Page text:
Perceptions of humanitarians assisting refugees are usually associated with the United Nations or large international organisations, rather than refugees themselves. In crisis situations around the world, though, refugee-led organisations frequently provide important basic services such as food, public health, and education. And yet they do so in the absence of any form of systematic funding or recognition by international donors or UN agencies.
Funding and recognition for RLOs
Evidence was needed to highlight the important contribution of refugee-led social protection and to identify the conditions under which RLOs can most effectively meet the needs of displaced communities. During COVID-19, as UN agencies and international organisations withdrew from camps and cities, refugee-led social protection became even more essential. And so research undertaken prior to COVID-19 was utilised to try to increase funding and recognition for refugee-led organisations.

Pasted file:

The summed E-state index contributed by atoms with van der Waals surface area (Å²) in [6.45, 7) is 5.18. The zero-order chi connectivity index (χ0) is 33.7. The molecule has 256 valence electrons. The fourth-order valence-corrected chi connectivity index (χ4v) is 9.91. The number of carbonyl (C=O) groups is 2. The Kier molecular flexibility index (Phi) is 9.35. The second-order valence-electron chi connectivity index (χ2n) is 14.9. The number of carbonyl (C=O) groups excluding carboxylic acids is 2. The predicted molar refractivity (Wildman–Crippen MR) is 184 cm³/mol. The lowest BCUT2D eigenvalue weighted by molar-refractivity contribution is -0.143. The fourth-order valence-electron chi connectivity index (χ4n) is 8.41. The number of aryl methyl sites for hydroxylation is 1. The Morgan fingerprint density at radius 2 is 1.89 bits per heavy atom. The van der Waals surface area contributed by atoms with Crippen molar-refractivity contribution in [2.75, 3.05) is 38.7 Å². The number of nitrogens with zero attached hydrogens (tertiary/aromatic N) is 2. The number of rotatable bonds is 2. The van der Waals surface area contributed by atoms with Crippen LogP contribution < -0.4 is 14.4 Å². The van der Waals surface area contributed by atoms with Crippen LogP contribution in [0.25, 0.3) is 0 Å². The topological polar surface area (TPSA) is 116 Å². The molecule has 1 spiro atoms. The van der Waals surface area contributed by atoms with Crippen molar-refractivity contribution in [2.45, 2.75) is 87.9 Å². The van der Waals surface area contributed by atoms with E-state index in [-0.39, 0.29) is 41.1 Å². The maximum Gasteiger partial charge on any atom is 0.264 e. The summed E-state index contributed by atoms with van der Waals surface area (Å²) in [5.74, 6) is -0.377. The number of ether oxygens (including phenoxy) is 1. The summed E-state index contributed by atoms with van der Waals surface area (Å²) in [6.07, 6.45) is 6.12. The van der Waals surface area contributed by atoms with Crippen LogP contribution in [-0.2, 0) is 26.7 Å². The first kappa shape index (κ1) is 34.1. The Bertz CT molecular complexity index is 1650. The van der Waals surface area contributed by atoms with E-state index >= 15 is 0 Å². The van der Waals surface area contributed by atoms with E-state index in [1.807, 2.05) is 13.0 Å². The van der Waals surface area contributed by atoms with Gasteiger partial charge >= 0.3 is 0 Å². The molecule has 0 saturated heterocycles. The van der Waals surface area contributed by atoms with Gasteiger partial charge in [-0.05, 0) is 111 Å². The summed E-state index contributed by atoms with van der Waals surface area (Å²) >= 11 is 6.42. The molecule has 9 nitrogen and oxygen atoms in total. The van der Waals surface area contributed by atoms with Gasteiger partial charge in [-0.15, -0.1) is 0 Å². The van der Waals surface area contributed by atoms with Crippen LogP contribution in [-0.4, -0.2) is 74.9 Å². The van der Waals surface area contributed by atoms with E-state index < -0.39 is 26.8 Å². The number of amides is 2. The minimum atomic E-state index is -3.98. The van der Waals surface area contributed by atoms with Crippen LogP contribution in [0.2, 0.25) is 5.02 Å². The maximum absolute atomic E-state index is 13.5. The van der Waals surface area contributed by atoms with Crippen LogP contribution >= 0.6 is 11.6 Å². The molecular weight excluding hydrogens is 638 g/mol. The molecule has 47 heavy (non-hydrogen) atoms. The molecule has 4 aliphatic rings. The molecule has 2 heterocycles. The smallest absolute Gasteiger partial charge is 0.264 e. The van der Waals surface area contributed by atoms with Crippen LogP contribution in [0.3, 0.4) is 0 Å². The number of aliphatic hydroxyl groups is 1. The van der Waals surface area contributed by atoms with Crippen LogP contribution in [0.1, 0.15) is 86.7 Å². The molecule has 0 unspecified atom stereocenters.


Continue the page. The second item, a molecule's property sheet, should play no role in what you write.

The research focused on refugee camps and cities in Kenya and Uganda. Anthropological research on the work of refugee-led social protection was integrated with international relations research on how international institutions shape funding and recognition for refugee-led organisations (RLOs). The main research question was: what explains variation in the scale and scope of refugee-led social protection? The research was published as a book, The Global Governed? Refugees as Providers of Protection and Assistance (Cambridge University Press 2020).